Crip Camp (2020)

crip camp poster 2020 movie
9.0 Overall Score

Good reminder of the power of the people

The fight is never-ending

Movie Info

Movie Name: Crip Camp

Studio: Higher Ground Productions

Genre(s): Documentary

Release Date(s):  January 23, 2020 (Sundance)/March 25, 2020 (US)

MPAA Rating: R

crip camp camp jened interviews

Kids being kids

At the foot of Hunter Mountain in the Catskills in New York, a special camp existed.  Camp Jened was founded in 1951 with the idea that the camp could be a destination for campers with disabilities.  The counter culture movement changed Camp Jened even more and got the campers and counselors thinking about how to make life better for the campers when they weren’t at camp.  With few amenities built to accommodate people with disabilities, the campers of Camp Jened began to demand the rights they deserved.  Starting a moment and joining other people with disabilities, what started out as a summer escape helped change the world.

Directed by Nicole Newnham and James Lebrecht, Crip Camp (or the longer title of Crip Camp:  A Disability Revolution) is a Netflix documentary produced by the Obama production company Higher Ground Productions.  The film was released at Sundance and then premiered on Netflix on March 25, 2020 to positive reviews.  The film was nominated for an Academy Award for Best Documentary Feature.

crip camp interviews washington dc

From camp, to protests, to Washington, DC

People with disabilities are a taboo…it has to be said.  People are uncomfortable talking about it and as a result it becomes uncomfortable for the people who are being talked (or not talked about).  Crip Camp tells its story through interviews and news stories recorded at the time and new interviews and footage.  With a lack of understand, Crip Camp is a movie that benefits those who watch it simply because it tries to demystify the taboo and present people with disabilities as people…instead of the lump term “disabled people”.

The movie starts by demonstrating how Camp Jened really provided a haven for people who felt ostracized sometimes within their own families.  Everyone there understood and if they didn’t understand, they were there to learn.  People had a voice and a say and it was what many consider “normality” for people whose lives were often anything but normal.  They do things that campers do and in the spirit of the 1960s and late 1970s, love was rather free there (leading to an awkward outbreak).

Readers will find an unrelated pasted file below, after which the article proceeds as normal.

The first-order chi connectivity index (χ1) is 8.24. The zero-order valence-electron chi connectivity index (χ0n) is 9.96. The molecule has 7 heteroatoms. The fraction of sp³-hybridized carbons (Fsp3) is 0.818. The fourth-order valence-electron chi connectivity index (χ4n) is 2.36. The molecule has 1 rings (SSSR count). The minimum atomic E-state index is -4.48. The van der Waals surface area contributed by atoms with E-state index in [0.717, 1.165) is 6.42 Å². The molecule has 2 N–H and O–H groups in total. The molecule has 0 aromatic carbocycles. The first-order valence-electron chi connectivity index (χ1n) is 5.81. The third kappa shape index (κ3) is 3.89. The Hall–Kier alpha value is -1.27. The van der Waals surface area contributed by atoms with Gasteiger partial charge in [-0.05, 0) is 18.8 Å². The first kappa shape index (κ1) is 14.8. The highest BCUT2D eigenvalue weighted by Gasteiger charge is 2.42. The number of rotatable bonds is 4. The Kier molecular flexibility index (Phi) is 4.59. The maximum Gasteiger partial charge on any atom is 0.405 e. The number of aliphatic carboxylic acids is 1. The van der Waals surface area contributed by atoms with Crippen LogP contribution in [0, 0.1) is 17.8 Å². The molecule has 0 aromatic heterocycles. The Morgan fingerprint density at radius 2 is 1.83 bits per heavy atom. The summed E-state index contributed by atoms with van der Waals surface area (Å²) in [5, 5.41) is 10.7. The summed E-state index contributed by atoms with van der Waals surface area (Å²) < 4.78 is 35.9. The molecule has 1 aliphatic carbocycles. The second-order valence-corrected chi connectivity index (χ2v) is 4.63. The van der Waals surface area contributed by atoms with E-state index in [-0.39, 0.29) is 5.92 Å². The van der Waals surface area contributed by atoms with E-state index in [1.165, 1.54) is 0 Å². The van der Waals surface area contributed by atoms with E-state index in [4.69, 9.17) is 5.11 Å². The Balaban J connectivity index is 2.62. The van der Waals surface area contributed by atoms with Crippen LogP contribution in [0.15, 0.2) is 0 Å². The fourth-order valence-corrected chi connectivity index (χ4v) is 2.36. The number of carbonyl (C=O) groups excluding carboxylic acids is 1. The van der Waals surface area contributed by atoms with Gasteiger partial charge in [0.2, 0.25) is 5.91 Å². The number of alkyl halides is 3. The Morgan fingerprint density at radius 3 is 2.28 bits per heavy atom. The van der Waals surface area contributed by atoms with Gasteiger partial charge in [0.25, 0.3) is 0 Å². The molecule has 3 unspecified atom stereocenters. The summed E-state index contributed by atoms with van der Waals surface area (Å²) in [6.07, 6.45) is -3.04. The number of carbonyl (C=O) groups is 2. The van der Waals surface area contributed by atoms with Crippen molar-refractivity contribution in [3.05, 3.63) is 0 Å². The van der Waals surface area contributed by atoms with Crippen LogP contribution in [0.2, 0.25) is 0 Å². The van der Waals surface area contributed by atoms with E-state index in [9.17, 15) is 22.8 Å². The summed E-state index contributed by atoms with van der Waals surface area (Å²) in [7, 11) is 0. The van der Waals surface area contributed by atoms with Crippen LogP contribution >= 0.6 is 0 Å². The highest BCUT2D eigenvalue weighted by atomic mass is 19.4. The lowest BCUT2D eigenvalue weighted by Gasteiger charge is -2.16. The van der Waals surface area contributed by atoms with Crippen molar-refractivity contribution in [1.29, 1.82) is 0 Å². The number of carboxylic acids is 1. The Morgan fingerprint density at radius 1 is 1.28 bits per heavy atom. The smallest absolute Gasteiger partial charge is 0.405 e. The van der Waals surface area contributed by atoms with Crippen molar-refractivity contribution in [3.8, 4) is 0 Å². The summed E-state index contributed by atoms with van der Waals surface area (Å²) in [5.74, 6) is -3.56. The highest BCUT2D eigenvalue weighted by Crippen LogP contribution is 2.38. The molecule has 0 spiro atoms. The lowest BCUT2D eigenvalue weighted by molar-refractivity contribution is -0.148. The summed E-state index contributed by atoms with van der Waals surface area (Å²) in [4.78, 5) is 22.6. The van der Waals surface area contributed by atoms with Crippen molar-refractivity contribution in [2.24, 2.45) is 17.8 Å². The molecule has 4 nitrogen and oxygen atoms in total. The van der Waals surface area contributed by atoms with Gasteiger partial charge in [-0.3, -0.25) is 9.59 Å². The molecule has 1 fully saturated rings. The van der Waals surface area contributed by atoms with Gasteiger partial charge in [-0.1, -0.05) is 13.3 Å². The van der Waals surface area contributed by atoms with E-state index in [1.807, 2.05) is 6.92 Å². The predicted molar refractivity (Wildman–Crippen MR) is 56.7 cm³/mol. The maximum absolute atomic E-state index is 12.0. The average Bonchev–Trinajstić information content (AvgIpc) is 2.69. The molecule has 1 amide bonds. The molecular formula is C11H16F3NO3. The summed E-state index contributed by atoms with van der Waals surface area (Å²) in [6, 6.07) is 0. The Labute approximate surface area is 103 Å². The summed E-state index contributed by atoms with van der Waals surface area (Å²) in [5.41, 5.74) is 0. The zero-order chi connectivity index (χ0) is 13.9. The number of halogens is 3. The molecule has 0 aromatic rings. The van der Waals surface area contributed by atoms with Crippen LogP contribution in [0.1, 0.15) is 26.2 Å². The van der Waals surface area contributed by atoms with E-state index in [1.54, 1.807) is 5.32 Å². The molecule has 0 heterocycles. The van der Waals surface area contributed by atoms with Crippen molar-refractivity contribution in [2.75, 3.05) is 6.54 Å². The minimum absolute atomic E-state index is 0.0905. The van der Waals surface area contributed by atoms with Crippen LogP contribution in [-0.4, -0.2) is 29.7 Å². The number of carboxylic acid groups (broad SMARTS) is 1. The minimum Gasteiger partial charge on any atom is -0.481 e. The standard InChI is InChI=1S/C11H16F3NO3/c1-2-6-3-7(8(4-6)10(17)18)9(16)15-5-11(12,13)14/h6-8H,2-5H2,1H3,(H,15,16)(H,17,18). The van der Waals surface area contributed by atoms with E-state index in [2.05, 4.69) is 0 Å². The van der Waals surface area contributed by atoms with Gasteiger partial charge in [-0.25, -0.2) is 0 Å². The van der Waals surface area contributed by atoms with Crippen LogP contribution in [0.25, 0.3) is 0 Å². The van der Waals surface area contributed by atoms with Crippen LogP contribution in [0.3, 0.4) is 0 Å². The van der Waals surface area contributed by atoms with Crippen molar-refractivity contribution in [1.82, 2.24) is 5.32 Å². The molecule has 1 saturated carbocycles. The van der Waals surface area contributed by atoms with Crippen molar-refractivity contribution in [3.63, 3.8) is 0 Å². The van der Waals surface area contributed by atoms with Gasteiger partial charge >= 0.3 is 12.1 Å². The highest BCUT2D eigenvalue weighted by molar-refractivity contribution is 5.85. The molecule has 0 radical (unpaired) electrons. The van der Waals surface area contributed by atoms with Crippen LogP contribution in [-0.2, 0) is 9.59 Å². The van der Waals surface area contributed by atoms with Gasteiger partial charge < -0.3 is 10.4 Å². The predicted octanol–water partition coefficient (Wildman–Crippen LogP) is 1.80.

crip camp protests disabilities act

A moments with backing power

The idea that a person only feel this way a few weeks of a year led to demands that people living with disabilities shouldn’t have to go to camp to feel “normal”…something that was relatively unheard of.  The documentary does a nice job showing how the camp led certain members to demand more from the government and force themselves to be recognized through sit-in, fasting, and outward confrontation which eventually (after years and years) led to a relatively enforced American with Disabilities Act.  It spans from the 1970s to the 1990s and shows how slow something takes that people probably see now as so basic.

crip camp jened photographs

Everyone is accepted

What the documentary does which is interesting is that it shows what happens when a smaller group is supported by larger groups.  Through the course of the Disability Rights Movement, the protestors get help from organizations like the Black Panthers and various other smaller group that frequently march for rights equality.  This echoes the ideas of the Black Lives Matter idea that when Black Lives Matter, all lives matter, and through teamwork and support one group’s freedom ensures freedom for all (though the police and public reaction to the Disability Rights Movement also shows a stark contrast to the demand for equal rights movement over the decades).

Crip Camp shows how just being open and accepting can change lives, ideas, and perceptions.  When you see a lowered curb or get in an elevator or even use the automatic doors, you can know that some of the reason they exist might be because of a small camp.  It would be great to say “well good thing that fight is over”, but fights like this are never over and each fight after might be harder…but they must be done.

Related Links:

The 93rd Academy Award Nominations

Author: JPRoscoe View all posts by
Follow me on Twitter/Instagram/Letterboxd @JPRoscoe76! Loves all things pop-culture especially if it has a bit of a counter-culture twist. Plays video games (basically from the start when a neighbor brought home an Atari 2600), comic loving (for almost 30 years), and a true critic of movies. Enjoys the art house but also isn't afraid to let in one or two popular movies at the same time.

Leave A Response